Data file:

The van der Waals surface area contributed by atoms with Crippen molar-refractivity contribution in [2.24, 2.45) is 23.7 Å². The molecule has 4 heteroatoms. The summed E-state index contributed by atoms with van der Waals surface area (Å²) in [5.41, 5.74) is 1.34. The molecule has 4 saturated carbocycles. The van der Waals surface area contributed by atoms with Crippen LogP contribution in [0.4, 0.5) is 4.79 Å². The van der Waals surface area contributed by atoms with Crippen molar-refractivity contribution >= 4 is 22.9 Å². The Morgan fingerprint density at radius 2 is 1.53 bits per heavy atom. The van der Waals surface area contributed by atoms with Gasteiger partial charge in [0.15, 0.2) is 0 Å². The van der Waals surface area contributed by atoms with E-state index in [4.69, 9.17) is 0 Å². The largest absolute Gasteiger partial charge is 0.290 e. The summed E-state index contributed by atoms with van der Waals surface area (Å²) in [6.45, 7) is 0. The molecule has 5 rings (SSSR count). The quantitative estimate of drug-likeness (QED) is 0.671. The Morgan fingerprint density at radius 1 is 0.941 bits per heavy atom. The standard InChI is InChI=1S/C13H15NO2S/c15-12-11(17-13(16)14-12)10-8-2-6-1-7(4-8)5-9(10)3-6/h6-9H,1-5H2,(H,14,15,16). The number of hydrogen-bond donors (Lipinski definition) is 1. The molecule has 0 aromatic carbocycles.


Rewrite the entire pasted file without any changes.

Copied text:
The van der Waals surface area contributed by atoms with Crippen molar-refractivity contribution in [2.24, 2.45) is 23.7 Å². The molecule has 4 heteroatoms. The summed E-state index contributed by atoms with van der Waals surface area (Å²) in [5.41, 5.74) is 1.34. The molecule has 4 saturated carbocycles. The van der Waals surface area contributed by atoms with Crippen LogP contribution in [0.4, 0.5) is 4.79 Å². The van der Waals surface area contributed by atoms with Crippen molar-refractivity contribution >= 4 is 22.9 Å². The Morgan fingerprint density at radius 2 is 1.53 bits per heavy atom. The van der Waals surface area contributed by atoms with Gasteiger partial charge in [0.15, 0.2) is 0 Å². The van der Waals surface area contributed by atoms with E-state index in [4.69, 9.17) is 0 Å². The largest absolute Gasteiger partial charge is 0.290 e. The summed E-state index contributed by atoms with van der Waals surface area (Å²) in [6.45, 7) is 0. The molecule has 5 rings (SSSR count). The quantitative estimate of drug-likeness (QED) is 0.671. The Morgan fingerprint density at radius 1 is 0.941 bits per heavy atom. The standard InChI is InChI=1S/C13H15NO2S/c15-12-11(17-13(16)14-12)10-8-2-6-1-7(4-8)5-9(10)3-6/h6-9H,1-5H2,(H,14,15,16). The number of hydrogen-bond donors (Lipinski definition) is 1. The molecule has 0 aromatic carbocycles.